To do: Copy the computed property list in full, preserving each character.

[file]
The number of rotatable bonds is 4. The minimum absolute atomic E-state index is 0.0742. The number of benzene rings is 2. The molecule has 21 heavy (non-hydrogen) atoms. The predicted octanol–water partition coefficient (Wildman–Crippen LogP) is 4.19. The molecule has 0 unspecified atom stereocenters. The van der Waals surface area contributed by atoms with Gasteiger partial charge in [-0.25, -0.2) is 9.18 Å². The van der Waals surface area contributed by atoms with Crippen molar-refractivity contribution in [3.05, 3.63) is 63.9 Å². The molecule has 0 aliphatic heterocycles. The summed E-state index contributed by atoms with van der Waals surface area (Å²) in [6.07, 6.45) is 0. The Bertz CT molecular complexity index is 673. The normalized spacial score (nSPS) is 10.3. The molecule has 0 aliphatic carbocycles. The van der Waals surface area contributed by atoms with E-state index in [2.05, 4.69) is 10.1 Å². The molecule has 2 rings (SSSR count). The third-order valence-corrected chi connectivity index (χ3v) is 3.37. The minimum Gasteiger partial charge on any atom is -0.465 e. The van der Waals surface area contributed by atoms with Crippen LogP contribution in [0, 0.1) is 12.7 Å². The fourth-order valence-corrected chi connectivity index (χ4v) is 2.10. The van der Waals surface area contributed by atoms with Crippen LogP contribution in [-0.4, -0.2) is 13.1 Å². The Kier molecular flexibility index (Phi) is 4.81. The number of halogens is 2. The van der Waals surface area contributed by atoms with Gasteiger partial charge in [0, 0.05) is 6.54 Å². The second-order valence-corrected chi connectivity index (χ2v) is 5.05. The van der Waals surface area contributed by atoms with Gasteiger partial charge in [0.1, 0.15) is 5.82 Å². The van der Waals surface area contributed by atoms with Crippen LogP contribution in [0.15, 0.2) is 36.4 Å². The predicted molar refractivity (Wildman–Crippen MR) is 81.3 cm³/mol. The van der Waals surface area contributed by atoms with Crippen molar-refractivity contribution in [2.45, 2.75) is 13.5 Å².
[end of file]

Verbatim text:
The number of rotatable bonds is 4. The minimum absolute atomic E-state index is 0.0742. The number of benzene rings is 2. The molecule has 21 heavy (non-hydrogen) atoms. The predicted octanol–water partition coefficient (Wildman–Crippen LogP) is 4.19. The molecule has 0 unspecified atom stereocenters. The van der Waals surface area contributed by atoms with Gasteiger partial charge in [-0.25, -0.2) is 9.18 Å². The van der Waals surface area contributed by atoms with Crippen molar-refractivity contribution in [3.05, 3.63) is 63.9 Å². The molecule has 0 aliphatic heterocycles. The summed E-state index contributed by atoms with van der Waals surface area (Å²) in [6.07, 6.45) is 0. The Bertz CT molecular complexity index is 673. The normalized spacial score (nSPS) is 10.3. The molecule has 0 aliphatic carbocycles. The van der Waals surface area contributed by atoms with E-state index in [2.05, 4.69) is 10.1 Å². The molecule has 2 rings (SSSR count). The third-order valence-corrected chi connectivity index (χ3v) is 3.37. The minimum Gasteiger partial charge on any atom is -0.465 e. The van der Waals surface area contributed by atoms with Crippen LogP contribution in [0, 0.1) is 12.7 Å². The fourth-order valence-corrected chi connectivity index (χ4v) is 2.10. The van der Waals surface area contributed by atoms with Crippen LogP contribution in [-0.4, -0.2) is 13.1 Å². The Kier molecular flexibility index (Phi) is 4.81. The number of halogens is 2. The van der Waals surface area contributed by atoms with Gasteiger partial charge in [0, 0.05) is 6.54 Å². The second-order valence-corrected chi connectivity index (χ2v) is 5.05. The van der Waals surface area contributed by atoms with Gasteiger partial charge in [0.1, 0.15) is 5.82 Å². The van der Waals surface area contributed by atoms with Crippen LogP contribution in [0.15, 0.2) is 36.4 Å². The predicted molar refractivity (Wildman–Crippen MR) is 81.3 cm³/mol. The van der Waals surface area contributed by atoms with Crippen molar-refractivity contribution in [2.45, 2.75) is 13.5 Å².